I have gotten the violin out once or twice when the kids were small. And again once or twice to accompany my daughter’s piano practice. Reckon I’d sound like a wailing cat, now. My wrists wouldn’t cope after years of pounding the keyboard trying to be an author, LOL.

        So, did you take your violin out again last night? I’m sure your personal ghost would have been smiling down on you *VBG*

      • Oh, I love country music too. And although sometimes the fingering and rhythms can be tricky, since each piece is nice and short, with some personal application you can learn to play it in a pretty short period of time. Very good for my internet-frittered attention span. 🙂

        Actually, the thing I’m trying to learn to play right now is the Rondo from Abdelazer, by Henry Purcell. You may know it from Joe Wright’s Netherfield Ball. http://bit.ly/c09we4 (music starts at 0:49) I’ve been hitting some setback (erm, like the 3rd position, which is apparently hell-bent on eluding me) but I persevere!

  2. There are certainly scarier ghosts to have. I know how you feel–I gave up playing trumpet years ago and my ability to read music has all but vanished, which makes me sad.

    Maybe she represents a time in your life when you were allowed (and even rewarded) for pursuing activities that had nothing to do with a job or getting paid.

    Maybe you visit her in your dreams as a reminder to yourself to take time for something creative in your life.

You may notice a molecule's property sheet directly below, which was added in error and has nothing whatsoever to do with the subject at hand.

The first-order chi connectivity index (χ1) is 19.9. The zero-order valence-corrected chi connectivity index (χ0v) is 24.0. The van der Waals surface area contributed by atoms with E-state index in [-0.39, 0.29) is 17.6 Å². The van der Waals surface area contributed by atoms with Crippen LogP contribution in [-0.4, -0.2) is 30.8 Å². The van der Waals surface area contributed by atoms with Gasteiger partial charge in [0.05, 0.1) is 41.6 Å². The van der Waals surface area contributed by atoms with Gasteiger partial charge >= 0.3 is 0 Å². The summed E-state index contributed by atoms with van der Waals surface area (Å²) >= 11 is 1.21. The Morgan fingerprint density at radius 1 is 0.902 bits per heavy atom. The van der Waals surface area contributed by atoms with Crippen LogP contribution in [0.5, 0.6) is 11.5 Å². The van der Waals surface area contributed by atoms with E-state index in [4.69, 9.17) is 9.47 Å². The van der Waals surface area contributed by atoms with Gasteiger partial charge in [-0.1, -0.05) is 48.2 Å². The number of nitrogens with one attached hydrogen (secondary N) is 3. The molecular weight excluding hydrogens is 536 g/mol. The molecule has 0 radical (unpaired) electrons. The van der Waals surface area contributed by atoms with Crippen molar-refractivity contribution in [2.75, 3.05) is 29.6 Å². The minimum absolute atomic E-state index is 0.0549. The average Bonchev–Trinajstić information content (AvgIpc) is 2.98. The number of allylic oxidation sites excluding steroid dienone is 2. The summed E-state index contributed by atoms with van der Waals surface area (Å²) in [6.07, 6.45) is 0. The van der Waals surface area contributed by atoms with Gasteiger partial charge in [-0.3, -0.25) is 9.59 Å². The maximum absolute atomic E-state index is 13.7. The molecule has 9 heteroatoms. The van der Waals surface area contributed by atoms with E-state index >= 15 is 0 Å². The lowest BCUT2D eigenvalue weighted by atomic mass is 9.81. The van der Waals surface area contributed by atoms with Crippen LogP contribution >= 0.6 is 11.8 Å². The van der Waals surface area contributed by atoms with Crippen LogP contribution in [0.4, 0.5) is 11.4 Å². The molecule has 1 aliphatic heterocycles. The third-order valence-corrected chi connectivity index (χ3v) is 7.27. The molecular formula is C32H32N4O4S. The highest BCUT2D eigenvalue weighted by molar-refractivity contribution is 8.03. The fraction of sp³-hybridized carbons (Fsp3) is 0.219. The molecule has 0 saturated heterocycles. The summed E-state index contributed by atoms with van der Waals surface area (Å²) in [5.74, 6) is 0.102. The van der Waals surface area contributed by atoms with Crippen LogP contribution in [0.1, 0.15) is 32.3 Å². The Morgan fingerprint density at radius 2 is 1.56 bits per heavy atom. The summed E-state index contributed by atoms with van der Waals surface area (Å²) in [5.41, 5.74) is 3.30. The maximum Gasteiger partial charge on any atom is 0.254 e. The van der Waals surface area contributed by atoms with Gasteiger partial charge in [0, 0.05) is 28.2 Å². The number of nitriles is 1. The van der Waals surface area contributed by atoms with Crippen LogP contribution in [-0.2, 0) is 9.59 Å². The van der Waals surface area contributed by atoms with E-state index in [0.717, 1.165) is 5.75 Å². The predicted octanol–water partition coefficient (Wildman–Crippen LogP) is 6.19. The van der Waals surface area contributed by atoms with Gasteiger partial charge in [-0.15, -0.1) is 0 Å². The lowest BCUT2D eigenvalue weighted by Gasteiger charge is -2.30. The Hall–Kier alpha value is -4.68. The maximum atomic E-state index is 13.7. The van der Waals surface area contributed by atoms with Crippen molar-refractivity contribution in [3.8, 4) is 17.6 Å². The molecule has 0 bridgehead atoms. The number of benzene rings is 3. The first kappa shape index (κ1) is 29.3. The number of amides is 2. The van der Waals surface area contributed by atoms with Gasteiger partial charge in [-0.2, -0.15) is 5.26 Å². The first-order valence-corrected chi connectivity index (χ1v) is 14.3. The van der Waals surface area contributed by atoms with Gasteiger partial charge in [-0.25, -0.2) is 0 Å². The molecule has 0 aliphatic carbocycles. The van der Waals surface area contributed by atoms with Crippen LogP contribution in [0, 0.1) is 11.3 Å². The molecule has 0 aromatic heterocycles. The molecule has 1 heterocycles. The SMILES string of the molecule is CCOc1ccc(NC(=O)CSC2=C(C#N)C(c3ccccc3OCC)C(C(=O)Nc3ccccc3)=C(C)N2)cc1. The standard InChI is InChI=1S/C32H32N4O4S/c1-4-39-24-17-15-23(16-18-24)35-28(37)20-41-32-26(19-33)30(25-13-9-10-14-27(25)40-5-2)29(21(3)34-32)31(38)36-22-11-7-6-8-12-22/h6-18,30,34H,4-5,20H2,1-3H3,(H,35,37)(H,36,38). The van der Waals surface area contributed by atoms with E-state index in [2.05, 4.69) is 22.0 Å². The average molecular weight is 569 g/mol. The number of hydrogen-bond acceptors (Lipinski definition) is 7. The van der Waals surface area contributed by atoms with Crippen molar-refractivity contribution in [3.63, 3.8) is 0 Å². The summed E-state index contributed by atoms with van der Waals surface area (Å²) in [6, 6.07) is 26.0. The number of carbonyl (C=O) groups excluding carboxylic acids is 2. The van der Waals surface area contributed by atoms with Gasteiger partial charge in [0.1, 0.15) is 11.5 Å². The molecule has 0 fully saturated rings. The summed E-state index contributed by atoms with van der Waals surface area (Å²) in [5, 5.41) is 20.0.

3. Wisteria789 says:

    That woman was really on top of her game – she was the first to suggest I needed glasses. I was not pleased with the suggestion, but as always, she was right.

  4. JES says:

    Love this post.

    My dad was a drummer, and gave private drum lessons by way of a local music school. Both my kid brother and I got lessons from him for a while; neither of us grew up to be drummers. I also got guitar lessons from an uncle, and had with guitar the same long-term… success as with drums.

    But boy do I love music.

    Closest thing I ever came to learning it on my own has been with a harmonica, which I pick up from time to time. (Not since we got The Pooch, though. Afraid of setting her off.) Amazing how quickly and pleasantly time passes when I’m, y’know, involved in a harmonica session. You must have read at some point about the physiological and neurological effects of music. (I’ve blogged about them, but I think that was before crossing paths with you.) F is very shrewd (or maybe “wise” is a better word) to have questioned you as he did, I think.

    • It’s definitely true re: the effects of music. I’ve never been great at producing music, and to some extent it’s always embarrassing because I make so many mistakes, but I take that thing out and time just flies away!

      Or 😉 you reminded me of the words of Lady Catherine de Bourgh: “There are few people in England, I suppose, who have more true enjoyment of music than myself, or a better natural taste. If I had ever learnt, I should have been a great proficient.”

  5. Re: Rondo from Abdelazer — Ohhh, lovely piece! Definitely worth perservering with. So go conquer that 3rd position!

  6. linda says:

    After the bridge repair, I thought the rondo sounded pretty good….keep at it….Mrs. P. has company, you know, and he lo00000ves to hear you play…….